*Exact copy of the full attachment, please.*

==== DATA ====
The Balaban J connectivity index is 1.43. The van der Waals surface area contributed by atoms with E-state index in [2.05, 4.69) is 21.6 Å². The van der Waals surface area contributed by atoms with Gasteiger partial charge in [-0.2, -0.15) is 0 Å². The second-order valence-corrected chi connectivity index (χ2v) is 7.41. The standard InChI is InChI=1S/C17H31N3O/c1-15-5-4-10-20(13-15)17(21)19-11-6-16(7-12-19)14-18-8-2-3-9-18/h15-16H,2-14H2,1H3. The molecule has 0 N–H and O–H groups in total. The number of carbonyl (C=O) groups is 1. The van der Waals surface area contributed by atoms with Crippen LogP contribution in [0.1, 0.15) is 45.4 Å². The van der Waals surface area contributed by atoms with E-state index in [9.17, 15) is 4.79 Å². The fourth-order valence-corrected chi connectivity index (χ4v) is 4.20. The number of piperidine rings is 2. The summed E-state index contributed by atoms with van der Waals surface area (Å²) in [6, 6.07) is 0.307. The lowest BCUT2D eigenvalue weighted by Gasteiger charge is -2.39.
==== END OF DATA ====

The Balaban J connectivity index is 1.43. The van der Waals surface area contributed by atoms with E-state index in [2.05, 4.69) is 21.6 Å². The van der Waals surface area contributed by atoms with Gasteiger partial charge in [-0.2, -0.15) is 0 Å². The second-order valence-corrected chi connectivity index (χ2v) is 7.41. The standard InChI is InChI=1S/C17H31N3O/c1-15-5-4-10-20(13-15)17(21)19-11-6-16(7-12-19)14-18-8-2-3-9-18/h15-16H,2-14H2,1H3. The molecule has 0 N–H and O–H groups in total. The number of carbonyl (C=O) groups is 1. The van der Waals surface area contributed by atoms with Crippen LogP contribution in [0.1, 0.15) is 45.4 Å². The van der Waals surface area contributed by atoms with E-state index in [9.17, 15) is 4.79 Å². The fourth-order valence-corrected chi connectivity index (χ4v) is 4.20. The number of piperidine rings is 2. The summed E-state index contributed by atoms with van der Waals surface area (Å²) in [6, 6.07) is 0.307. The lowest BCUT2D eigenvalue weighted by Gasteiger charge is -2.39.